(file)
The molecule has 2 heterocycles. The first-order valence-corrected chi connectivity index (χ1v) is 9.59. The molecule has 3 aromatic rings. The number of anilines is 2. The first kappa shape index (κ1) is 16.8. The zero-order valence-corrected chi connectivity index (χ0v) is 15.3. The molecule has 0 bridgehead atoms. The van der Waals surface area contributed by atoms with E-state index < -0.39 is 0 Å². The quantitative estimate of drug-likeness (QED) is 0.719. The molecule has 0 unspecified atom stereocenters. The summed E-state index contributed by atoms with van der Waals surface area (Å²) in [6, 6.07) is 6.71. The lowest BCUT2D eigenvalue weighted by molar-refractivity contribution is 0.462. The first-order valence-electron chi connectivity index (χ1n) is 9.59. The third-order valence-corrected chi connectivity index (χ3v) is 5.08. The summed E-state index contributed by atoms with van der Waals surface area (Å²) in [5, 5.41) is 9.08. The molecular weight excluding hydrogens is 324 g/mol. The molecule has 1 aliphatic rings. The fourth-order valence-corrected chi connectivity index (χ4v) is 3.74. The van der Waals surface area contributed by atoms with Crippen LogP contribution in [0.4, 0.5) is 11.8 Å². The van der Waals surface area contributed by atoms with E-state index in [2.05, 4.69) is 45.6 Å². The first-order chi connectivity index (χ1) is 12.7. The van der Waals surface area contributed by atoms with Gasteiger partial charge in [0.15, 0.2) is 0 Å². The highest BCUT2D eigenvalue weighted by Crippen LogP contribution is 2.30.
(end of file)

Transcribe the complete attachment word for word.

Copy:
The molecule has 2 heterocycles. The first-order valence-corrected chi connectivity index (χ1v) is 9.59. The molecule has 3 aromatic rings. The number of anilines is 2. The first kappa shape index (κ1) is 16.8. The zero-order valence-corrected chi connectivity index (χ0v) is 15.3. The molecule has 0 bridgehead atoms. The van der Waals surface area contributed by atoms with E-state index < -0.39 is 0 Å². The quantitative estimate of drug-likeness (QED) is 0.719. The molecule has 0 unspecified atom stereocenters. The summed E-state index contributed by atoms with van der Waals surface area (Å²) in [6, 6.07) is 6.71. The lowest BCUT2D eigenvalue weighted by molar-refractivity contribution is 0.462. The first-order valence-electron chi connectivity index (χ1n) is 9.59. The third-order valence-corrected chi connectivity index (χ3v) is 5.08. The summed E-state index contributed by atoms with van der Waals surface area (Å²) in [5, 5.41) is 9.08. The molecular weight excluding hydrogens is 324 g/mol. The molecule has 1 aliphatic rings. The fourth-order valence-corrected chi connectivity index (χ4v) is 3.74. The van der Waals surface area contributed by atoms with Crippen LogP contribution in [0.4, 0.5) is 11.8 Å². The van der Waals surface area contributed by atoms with E-state index in [2.05, 4.69) is 45.6 Å². The first-order chi connectivity index (χ1) is 12.7. The van der Waals surface area contributed by atoms with Gasteiger partial charge in [0.15, 0.2) is 0 Å². The highest BCUT2D eigenvalue weighted by Crippen LogP contribution is 2.30.